What to Look for When Concrete Deteriorates

As with all building components, concrete slabs, beams, and columns will inevitably deteriorate and need repair throughout the lifetime of a building. Most concrete deterioration is linked to the corrosion of embedded metal elements, such as steel reinforcement bars. As the steel elements rust, it expands and occupies more space than the original steel, slowly building up pressure on the concrete until the concrete separates from the steel reinforcement. In the most extreme cases, the concrete will separate from both the steel and surrounding concrete, resulting in a condition known as “spalling.” Spalled concrete can be easily identified by visual inspection; it would be hard to miss a chunk of concrete missing in a wall or beam!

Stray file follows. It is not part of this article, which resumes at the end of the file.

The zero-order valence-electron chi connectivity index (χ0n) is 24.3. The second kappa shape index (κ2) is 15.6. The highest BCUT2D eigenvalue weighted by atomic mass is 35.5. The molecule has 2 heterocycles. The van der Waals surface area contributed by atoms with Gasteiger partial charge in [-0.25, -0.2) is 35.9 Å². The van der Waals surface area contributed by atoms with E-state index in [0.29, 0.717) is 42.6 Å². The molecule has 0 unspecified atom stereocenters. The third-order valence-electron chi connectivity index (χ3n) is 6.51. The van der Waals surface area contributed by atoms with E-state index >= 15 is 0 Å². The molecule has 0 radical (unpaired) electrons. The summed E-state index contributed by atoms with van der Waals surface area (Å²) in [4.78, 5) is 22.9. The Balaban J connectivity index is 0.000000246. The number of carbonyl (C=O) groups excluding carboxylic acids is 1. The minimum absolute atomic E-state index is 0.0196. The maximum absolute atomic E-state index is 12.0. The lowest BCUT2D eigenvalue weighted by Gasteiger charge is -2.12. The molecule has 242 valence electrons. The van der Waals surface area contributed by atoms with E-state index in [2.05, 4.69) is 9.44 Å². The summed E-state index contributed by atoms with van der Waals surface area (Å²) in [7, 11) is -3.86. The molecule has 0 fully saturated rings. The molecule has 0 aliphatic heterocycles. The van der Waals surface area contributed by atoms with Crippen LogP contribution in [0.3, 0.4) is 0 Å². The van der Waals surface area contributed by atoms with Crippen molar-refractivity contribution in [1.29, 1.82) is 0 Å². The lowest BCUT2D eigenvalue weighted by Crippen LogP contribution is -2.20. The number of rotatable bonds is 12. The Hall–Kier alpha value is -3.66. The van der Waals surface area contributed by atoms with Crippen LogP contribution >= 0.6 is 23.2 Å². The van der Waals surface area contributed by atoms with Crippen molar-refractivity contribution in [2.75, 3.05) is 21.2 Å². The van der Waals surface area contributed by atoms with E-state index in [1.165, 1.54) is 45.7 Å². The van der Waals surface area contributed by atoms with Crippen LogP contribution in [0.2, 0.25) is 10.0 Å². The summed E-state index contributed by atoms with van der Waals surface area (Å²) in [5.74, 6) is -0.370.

However, deteriorated concrete that separates from the steel rebar, but not the surrounding concrete, can be trickier to find. This deterioration is known as “delamination.” Identifying delaminated concrete requires non-destructive testing, such as sounding of the concrete elements, which tends to be the most common cost-effective option. Areas of delaminated concrete can be found by listening for hollow areas, which make a low, drum-like noise, while sounding the concrete with a hammer or by chain dragging. The hollow sound is caused by the air gap between the separated concrete and rusted steel. If you’ve noticed some suspicious-looking concrete in your building, reach out to ETC to help evaluate your building today.